In pastoralist communities, livestock is a status symbol. Losing
cattle because the land is too arid for them to survive may compel
a father to offer his young daughter’s hand in marriage in
exchange for more cows as a bride price.

Africa is highly vulnerable to climate change. The UN
Environment (UNE) projects that some countries’ yields from
rain-fed agriculture will have been reduced by half by next year.
Countries hard hit by land degradation and desertification include
Burkina Faso, Mali and Niger.

“Most African women depend on rain-fed livelihood systems like
farming and livestock keeping. Therefore, any shift in climate
patterns has a significant impact on women, especially those living
in rural areas,” concurs Fatmata Sessay, UN Women regional policy
advisor on climate-smart agriculture for East and Southern Africa
Region. UN Women’s mandate is to advance gender equality and
women’s empowerment.

Globally, nearly 200 million nomadic pastoralists make their
livelihoods in remote and harsh environments where conventional
farming is limited or not possible, according to the International
Fund for Agricultural Development (IFAD).

Glo.be, the online magazine of the Belgian Federal Public
Service’s international development aid programme, reports that
Kenyan pastoralists are responsible for up to 90% of the meat
produced in East Africa. Kenya’s livestock sector contributes 12%
to the country’s gross domestic product, according to the World
Bank.

Therefore, a changing climate has serious implications for the
country’s economy.

In 2014, Kenya’s Ministry of Agriculture, Livestock and
Fisheries, with support from the International Livestock Research
Institute and the World Bank, began a livestock insurance programme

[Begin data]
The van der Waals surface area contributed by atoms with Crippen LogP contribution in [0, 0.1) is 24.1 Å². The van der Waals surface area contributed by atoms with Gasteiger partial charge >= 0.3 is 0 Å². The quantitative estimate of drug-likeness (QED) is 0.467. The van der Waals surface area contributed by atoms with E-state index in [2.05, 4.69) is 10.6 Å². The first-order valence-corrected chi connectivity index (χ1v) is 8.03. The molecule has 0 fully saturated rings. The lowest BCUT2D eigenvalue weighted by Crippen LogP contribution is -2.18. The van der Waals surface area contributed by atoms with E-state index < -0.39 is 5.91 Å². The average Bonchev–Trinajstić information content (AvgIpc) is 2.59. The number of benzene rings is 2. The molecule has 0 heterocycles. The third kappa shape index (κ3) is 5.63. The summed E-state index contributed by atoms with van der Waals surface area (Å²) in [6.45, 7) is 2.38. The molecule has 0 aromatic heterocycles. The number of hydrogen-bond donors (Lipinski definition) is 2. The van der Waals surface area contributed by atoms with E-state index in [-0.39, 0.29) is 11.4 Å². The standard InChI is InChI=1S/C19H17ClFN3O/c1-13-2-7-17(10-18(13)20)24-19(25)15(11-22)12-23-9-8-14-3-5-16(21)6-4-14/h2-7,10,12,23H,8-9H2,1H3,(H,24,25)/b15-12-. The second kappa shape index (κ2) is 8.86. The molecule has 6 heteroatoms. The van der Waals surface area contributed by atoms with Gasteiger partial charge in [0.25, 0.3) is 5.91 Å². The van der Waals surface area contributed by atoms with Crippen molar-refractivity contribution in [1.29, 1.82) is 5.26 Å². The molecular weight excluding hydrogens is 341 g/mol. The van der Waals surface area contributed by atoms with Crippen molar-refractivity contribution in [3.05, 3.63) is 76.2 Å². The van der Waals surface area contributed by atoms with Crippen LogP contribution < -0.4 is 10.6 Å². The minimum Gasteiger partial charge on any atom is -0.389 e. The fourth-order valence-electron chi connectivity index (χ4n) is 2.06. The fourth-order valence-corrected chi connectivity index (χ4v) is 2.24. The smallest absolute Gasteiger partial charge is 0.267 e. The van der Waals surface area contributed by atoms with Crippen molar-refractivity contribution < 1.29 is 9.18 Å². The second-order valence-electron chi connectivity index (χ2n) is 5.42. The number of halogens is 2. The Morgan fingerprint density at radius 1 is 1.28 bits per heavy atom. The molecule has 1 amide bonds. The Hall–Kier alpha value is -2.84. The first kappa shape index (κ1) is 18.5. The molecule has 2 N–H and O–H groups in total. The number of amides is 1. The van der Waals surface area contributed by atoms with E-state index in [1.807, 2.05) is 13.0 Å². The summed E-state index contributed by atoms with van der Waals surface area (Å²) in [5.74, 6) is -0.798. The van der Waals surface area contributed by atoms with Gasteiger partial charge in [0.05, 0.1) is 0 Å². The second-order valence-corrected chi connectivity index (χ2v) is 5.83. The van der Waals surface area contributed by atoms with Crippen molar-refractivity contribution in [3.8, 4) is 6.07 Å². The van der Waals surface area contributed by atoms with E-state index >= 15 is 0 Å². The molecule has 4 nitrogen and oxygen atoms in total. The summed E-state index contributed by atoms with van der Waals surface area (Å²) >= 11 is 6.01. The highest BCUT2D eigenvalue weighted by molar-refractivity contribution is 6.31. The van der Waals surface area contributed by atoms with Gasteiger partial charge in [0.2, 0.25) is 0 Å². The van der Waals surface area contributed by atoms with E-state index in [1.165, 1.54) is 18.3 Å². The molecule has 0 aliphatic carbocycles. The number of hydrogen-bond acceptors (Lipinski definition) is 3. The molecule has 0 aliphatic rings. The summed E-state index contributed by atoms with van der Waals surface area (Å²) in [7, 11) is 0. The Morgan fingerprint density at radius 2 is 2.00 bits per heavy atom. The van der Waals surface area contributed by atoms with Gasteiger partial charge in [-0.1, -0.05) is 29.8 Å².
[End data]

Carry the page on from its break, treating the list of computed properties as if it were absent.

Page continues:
for vulnerable pastoralists. That programme has provided some
relief to women pastoralists.

 

Technology to the rescue

UN Women is also mobilizing efforts to secure land tenure for
women. It is working with the Standard Bank of Africa to help
African women overcome barriers in the agriculture sector such as
providing access to credit.

Technology is key to saving the water that disappears after a
torrential rainfall, says Leina. Windmill technology, for instance,
could allow women to access water 300 feet underground. The snag,
she explains, is that it’s priced out of the reach of women
pastoralists. She hopes authorities can help.

Houses in some rural areas of Kenya have thatched roofs that
cannot channel water to household water tanks in the way that zinc
rooftops can. Commercial water trucks can fill up household tanks
for a fee of up to $60 per tank, but most rural households cannot
afford that much.

The situation for women pastoralists is grim, which is why Leina
hopes raising awareness of how climate change is threatening their
livelihoods may get increased attention—and support—of the
Kenyan government and its international partners.

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Women Pastoralists Feel Heat of Climate Change
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Source: FS – All – Ecology – News
Women Pastoralists Feel Heat of Climate Change